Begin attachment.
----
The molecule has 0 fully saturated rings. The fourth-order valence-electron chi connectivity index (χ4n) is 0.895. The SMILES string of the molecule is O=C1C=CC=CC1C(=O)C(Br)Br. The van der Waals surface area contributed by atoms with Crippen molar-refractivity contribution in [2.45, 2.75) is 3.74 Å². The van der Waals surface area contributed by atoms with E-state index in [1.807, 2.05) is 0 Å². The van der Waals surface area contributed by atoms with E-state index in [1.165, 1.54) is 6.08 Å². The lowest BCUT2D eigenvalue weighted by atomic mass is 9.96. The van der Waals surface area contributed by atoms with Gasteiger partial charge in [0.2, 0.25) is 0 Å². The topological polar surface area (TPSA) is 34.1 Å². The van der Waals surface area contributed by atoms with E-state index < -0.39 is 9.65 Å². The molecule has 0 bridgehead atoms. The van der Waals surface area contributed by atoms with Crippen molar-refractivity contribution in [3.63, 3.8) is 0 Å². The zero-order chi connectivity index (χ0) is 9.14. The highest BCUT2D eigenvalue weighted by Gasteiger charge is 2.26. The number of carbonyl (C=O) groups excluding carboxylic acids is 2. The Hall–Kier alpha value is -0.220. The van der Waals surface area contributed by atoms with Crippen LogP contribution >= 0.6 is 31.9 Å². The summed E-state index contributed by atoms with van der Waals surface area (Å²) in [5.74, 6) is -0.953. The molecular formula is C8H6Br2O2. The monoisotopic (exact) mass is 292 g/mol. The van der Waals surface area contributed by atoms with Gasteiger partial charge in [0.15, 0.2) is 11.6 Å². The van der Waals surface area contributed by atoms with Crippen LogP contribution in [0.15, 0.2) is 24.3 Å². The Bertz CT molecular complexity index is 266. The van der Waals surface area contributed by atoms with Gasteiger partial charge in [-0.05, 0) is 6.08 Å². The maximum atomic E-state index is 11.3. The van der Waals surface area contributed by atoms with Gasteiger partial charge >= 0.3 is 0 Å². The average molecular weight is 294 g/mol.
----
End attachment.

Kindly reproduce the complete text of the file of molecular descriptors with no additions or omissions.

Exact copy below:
The molecule has 0 fully saturated rings. The fourth-order valence-electron chi connectivity index (χ4n) is 0.895. The SMILES string of the molecule is O=C1C=CC=CC1C(=O)C(Br)Br. The van der Waals surface area contributed by atoms with Crippen molar-refractivity contribution in [2.45, 2.75) is 3.74 Å². The van der Waals surface area contributed by atoms with E-state index in [1.807, 2.05) is 0 Å². The van der Waals surface area contributed by atoms with E-state index in [1.165, 1.54) is 6.08 Å². The lowest BCUT2D eigenvalue weighted by atomic mass is 9.96. The van der Waals surface area contributed by atoms with Gasteiger partial charge in [0.2, 0.25) is 0 Å². The topological polar surface area (TPSA) is 34.1 Å². The van der Waals surface area contributed by atoms with E-state index < -0.39 is 9.65 Å². The molecule has 0 bridgehead atoms. The van der Waals surface area contributed by atoms with Crippen molar-refractivity contribution in [3.63, 3.8) is 0 Å². The zero-order chi connectivity index (χ0) is 9.14. The highest BCUT2D eigenvalue weighted by Gasteiger charge is 2.26. The number of carbonyl (C=O) groups excluding carboxylic acids is 2. The Hall–Kier alpha value is -0.220. The van der Waals surface area contributed by atoms with Crippen LogP contribution >= 0.6 is 31.9 Å². The summed E-state index contributed by atoms with van der Waals surface area (Å²) in [5.74, 6) is -0.953. The molecular formula is C8H6Br2O2. The monoisotopic (exact) mass is 292 g/mol. The van der Waals surface area contributed by atoms with Gasteiger partial charge in [0.15, 0.2) is 11.6 Å². The van der Waals surface area contributed by atoms with Crippen LogP contribution in [0.15, 0.2) is 24.3 Å². The Bertz CT molecular complexity index is 266. The van der Waals surface area contributed by atoms with Gasteiger partial charge in [-0.05, 0) is 6.08 Å². The maximum atomic E-state index is 11.3. The van der Waals surface area contributed by atoms with Gasteiger partial charge >= 0.3 is 0 Å². The average molecular weight is 294 g/mol.